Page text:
Now, this is important to understand because everyone should know and recognize their own predisposition and kind of risk in terms of developing alcoholism. It’s also important to understand because it relates to the phenomenon of blackout.
Many people think that blacking out is passing out, but blackout drunk is when people drink and they’re talking and doing things, sometimes, sadly, or tragically, they’ll often drive home or walk home or they’ll hop on a bicycle and ride home or they’ll go swimming in the ocean, all, of course, very dangerous activities to do when people are really drunk. These people will do these sorts of things and they do them because they have the energy to do them and they feel good while doing them, but they are doing them while the activity of neurons in the hippocampus, which is involved in memory formation, are completely shut off.
And therefore, the next day, you tell them, “Hey, what happened last night?” And it’s very clear that they have no recollection of all the things they were doing despite being awake.
If you’ve ever been blackout drunk, and certainly if you’ve been blackout drunk more than a few times, you should be quite concerned.
Cortisol & Stress
One very interesting finding is that alcohol changes the relationship between the hypothalamus, pituitary gland, and the adrenals. Hypothalamus is a small collection of neurons about the size of a large gumball that sits above the roof of your mouth, and it houses neurons that are responsible for some incredible aspects of our behaviour and our mindset, things like rage, things like sex drive, things like temperature regulation, very primitive functions, including appetite, thirst, et cetera. Alcohol, because it can go anywhere in the brain, remember it’s water- and fat-soluble, has effects on the hypothalamus.
The hypothalamus normally provides very specific signals to what’s called the pituitary gland. This is a little gland that sticks out of the brain, but it receives instructions from the hypothalamus. And then the pituitary releases hormones into the bloodstream that go and talk to your adrenals, and your adrenal gland sit right above your kidneys in your lower back. And the adrenals release, as the name suggests, adrenaline, also called epinephrine, and a molecule called cortisol, which is involved in the kind of longer-term stress response and it has some healthy effects, too, on the immune system. So, the hypothalamic-pituitary-adrenal axis maintains the physiological balance of what you perceive as stressful and what you don’t perceive as stressful.
People who drink regularly, could be just one or two drinks per night or more, they experience changes in their hypothalamic-pituitary-adrenal axis that result in more cortisol, more of this so-called stress hormone, being released at baseline, when they are not drinking.
People who drink a bit, and when I say a bit, I mean people that are maybe having one drink a night with dinner and maybe on the weekend a few more. Such people experience increases in cortisol release from their adrenal glands when they are not drinking, and therefore, they feel more stressed and more anxiety when they aren’t drinking.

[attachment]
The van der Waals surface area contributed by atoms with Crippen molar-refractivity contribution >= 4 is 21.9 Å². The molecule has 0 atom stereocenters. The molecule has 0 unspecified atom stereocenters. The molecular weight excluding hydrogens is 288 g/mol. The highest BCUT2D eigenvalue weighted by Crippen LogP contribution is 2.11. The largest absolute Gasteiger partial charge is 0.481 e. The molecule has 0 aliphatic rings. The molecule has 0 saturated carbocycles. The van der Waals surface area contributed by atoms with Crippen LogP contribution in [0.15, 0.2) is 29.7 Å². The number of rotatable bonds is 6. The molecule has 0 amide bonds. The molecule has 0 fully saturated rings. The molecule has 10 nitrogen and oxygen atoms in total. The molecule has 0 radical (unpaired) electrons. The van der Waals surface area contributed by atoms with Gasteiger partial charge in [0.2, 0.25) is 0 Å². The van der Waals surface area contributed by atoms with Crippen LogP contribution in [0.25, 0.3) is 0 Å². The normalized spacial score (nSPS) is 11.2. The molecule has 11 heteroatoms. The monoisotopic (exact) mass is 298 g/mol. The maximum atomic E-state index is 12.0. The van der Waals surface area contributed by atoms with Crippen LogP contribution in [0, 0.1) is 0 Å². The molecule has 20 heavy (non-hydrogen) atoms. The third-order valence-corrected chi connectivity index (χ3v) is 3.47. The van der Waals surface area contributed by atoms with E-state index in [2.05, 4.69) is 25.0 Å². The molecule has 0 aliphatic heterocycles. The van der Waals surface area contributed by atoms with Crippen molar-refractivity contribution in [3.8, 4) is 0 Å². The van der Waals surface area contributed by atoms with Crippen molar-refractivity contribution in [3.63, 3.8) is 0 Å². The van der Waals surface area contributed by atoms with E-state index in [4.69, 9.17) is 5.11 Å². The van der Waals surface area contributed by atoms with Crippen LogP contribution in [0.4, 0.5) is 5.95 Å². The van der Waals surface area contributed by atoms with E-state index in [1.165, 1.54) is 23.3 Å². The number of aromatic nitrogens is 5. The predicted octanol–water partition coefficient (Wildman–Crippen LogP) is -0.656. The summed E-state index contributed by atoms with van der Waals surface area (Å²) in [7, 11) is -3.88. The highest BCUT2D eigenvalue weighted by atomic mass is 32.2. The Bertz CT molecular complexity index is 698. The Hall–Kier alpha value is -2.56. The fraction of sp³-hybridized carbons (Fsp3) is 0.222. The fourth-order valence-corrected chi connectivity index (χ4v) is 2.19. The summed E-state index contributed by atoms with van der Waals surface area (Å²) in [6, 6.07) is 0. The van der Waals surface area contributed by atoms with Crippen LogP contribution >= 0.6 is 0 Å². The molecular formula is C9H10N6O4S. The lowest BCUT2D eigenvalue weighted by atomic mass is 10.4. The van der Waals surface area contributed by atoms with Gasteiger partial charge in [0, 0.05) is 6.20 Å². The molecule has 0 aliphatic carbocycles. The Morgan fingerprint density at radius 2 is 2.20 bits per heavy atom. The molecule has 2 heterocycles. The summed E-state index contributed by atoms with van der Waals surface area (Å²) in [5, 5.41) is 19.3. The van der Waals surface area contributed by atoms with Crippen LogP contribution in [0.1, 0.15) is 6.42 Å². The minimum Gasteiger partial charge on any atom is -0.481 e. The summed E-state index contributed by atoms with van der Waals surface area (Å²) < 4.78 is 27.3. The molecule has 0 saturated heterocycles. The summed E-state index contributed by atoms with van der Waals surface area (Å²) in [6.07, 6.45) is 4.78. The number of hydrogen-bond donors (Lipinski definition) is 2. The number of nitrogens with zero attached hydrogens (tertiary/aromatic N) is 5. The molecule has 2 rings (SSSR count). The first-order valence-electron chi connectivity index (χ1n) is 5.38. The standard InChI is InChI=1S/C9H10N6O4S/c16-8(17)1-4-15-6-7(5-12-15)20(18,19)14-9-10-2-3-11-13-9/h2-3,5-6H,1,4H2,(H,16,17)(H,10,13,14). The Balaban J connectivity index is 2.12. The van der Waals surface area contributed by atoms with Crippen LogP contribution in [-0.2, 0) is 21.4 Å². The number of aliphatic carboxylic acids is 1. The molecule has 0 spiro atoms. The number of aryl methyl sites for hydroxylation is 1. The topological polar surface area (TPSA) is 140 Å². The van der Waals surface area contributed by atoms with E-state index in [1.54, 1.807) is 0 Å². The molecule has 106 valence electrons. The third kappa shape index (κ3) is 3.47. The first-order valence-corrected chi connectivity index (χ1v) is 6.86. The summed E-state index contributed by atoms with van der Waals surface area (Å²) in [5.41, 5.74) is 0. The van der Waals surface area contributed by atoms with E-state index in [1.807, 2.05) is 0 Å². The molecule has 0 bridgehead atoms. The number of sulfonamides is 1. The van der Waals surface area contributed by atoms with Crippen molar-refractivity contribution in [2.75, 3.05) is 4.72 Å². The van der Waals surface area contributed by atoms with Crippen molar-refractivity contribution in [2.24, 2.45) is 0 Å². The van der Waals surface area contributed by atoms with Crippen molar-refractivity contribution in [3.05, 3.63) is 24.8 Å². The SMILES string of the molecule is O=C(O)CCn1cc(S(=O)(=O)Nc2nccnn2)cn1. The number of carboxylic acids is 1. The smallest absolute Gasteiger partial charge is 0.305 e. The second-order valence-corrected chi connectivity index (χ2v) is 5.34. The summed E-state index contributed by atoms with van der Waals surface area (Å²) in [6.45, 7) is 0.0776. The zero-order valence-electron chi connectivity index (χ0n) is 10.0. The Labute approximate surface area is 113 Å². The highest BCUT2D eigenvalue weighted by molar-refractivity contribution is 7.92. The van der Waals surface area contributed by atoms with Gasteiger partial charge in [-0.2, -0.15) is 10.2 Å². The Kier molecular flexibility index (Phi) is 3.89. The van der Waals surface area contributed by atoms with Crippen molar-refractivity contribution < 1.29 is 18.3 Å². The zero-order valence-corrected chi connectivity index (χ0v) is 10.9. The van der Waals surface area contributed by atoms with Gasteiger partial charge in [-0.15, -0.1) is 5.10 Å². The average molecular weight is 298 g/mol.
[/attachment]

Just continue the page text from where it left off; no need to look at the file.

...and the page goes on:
People generally talk about the immediate effects of alcohol, right? And we’ve been talking about some of those effects, effects like reducing the amount of stress. We hear somebody say, “Ugh, I need a drink.” And then they have a drink and they’re, like, calmed down, now they can shake off the thoughts about the day’s work, they can start to think about things in a maybe more grounded or rational way, or at least they believe that, or they can somehow just relax themselves.
Well, while that very well may be true, that it can relax them, when they are not drinking, that level of cortisol that’s released at baseline has increased substantially. Again, this relates to a defined neural circuit between brain and body, and it has to do with the ratio of cortisol to some of the other hormones involved in the stress response.
So, alcohol is kind of a double hit in this sense. It’s causing changes in our brain circuitry and neurochemistry that, at the time in which we’re inebriated, are detrimental, and it’s causing changes in neural circuitry that persist long past the time in which we’re experiencing the feeling of being tipsy or drunk.
Now, again, this is not to demonize alcohol. What is important to understand is that if people are ingesting alcohol chronically, even if it’s not every night, there are well-recognized changes in neural circuits, there are well-recognized changes in neurochemistry within the brain, and there are well-recognized changes in the brain-to-body stress system that generally point in three directions,
- increased stress when not drinking,
- diminished mood and feelings of well-being when people not drinking,
- and changes in the neural circuitry that cause people to want to drink even more to get just back to baseline or the place that they were in terms of their stress modulation and in terms of their feelings of mood before they ever started drinking in the first place.
Genetic Predisposition for Alcoholism
There are a couple of important points about genetic predisposition.